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Spectre of electoral fraud

20 March 2008

Jon Bright (London, OK): As a fistful of polling cards are stuffed through my front door, containing the full names and register numbers of all the 10 or so people that live in my small block of flats, I am reminded of this Times story which I saw yesterday (via Political Betting). Mr Eshaq Khan, a Conservative councillor in Slough, was found guilty of rigging his election using loose postal vote rules, and stripped of his seat. In last year's local elections he won his seat by 119 votes - many of which now turn out to have been fabricated. Labour MP for Slough Fiona MacTaggart said "I am very pleased that we have seen our democracy work," apparently without a trace of irony.

Two things jump out about this story. The first point, as Mike Smithson makes on Political Betting, is that it's so easy to fix postal voting because the barrier to getting a postal vote is low in order to encourage turnout - but a system that is easy to fix is much worse than a system which is hard to participate in. Smithson thinks that Labour is the main beneficiary of raising turnout, and is therefore reluctant to change the rules - a further demonstration of how difficult it is for a system like ours to change itself.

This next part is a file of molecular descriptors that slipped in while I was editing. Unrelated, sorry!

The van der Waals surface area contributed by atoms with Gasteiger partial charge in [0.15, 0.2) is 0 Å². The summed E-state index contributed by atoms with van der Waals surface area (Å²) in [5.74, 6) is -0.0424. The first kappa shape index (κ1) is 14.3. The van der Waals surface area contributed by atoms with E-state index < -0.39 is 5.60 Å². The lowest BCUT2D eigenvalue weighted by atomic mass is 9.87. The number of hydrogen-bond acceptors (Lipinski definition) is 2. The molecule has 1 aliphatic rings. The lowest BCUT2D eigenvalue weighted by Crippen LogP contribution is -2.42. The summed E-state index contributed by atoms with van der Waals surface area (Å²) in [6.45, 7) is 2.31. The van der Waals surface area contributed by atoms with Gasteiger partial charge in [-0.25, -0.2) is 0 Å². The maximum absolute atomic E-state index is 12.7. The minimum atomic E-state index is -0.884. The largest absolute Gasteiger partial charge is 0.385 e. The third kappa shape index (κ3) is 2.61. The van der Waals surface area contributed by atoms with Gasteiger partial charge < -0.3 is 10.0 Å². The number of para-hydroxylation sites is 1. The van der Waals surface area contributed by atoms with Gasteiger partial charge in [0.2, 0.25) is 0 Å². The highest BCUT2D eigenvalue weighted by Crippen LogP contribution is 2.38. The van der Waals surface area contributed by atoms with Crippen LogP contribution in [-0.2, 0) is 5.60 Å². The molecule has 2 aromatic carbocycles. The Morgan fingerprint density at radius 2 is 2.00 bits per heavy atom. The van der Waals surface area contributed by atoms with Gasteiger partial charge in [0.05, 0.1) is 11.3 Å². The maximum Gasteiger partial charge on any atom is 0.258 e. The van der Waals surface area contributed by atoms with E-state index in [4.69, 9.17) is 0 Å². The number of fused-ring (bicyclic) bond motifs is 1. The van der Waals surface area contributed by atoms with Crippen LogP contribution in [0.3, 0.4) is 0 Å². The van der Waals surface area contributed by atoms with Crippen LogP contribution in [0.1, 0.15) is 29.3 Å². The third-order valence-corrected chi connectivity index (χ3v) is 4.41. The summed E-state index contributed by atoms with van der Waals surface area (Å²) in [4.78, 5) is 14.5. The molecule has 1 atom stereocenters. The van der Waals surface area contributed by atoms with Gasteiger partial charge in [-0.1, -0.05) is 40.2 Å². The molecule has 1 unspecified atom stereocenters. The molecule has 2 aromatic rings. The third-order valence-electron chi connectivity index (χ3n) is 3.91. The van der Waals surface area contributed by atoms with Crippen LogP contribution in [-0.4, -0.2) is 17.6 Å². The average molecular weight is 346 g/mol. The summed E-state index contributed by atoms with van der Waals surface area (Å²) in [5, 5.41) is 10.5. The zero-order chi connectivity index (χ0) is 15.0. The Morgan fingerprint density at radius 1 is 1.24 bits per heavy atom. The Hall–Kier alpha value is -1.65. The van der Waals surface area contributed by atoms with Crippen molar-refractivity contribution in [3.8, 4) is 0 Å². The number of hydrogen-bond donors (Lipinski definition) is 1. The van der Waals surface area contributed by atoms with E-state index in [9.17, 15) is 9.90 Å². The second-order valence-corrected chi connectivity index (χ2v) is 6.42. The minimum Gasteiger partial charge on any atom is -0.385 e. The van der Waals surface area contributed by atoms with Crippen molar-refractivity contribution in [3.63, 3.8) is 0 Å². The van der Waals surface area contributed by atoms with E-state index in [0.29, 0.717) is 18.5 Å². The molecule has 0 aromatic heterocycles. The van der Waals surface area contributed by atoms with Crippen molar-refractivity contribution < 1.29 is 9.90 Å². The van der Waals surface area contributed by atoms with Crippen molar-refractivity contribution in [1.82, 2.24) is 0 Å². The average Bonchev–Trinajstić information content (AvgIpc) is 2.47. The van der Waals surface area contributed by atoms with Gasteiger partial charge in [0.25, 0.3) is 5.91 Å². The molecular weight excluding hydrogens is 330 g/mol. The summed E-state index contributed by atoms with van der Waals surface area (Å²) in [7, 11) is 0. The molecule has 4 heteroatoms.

The second thing was this paragraph from the Times:

Eshaq Khan was stripped of his council seat in Slough, Berkshire, and banned from holding office for five years after being found guilty of corrupt practices

This follows a case in 2005 when several Labour councillors were caught rigging postal votes in Birmingham - they were likewise prevented from standing at the next election, though I don't think they were ever charged with a criminal offence.

Am I missing something? Why are these punishments so lenient? The fact that voting fraud does not result in a prison sentence seems to beggar belief - but itself looks small fry compared to the fact that fraudsters are only banned from the next election, rather than all subsequent ones. Think of all the Labour and Lib Dem MPs standing in marginal seats at the next election, facing a Tory swing. Is there any point them not having a go at vote rigging? If they don't - they lose their seat. If they do - they may hang on to it. If they get caught - they lose the seat, which they would have done anyway (albeit in a rather more catastrophic fashion).

As it stands, therefore, we have a system that is easy to abuse and a small punishment for being caught. Small wonder that there have been some cases of fraud - and I am left wondering whether those we know about are just the tip of the iceberg.

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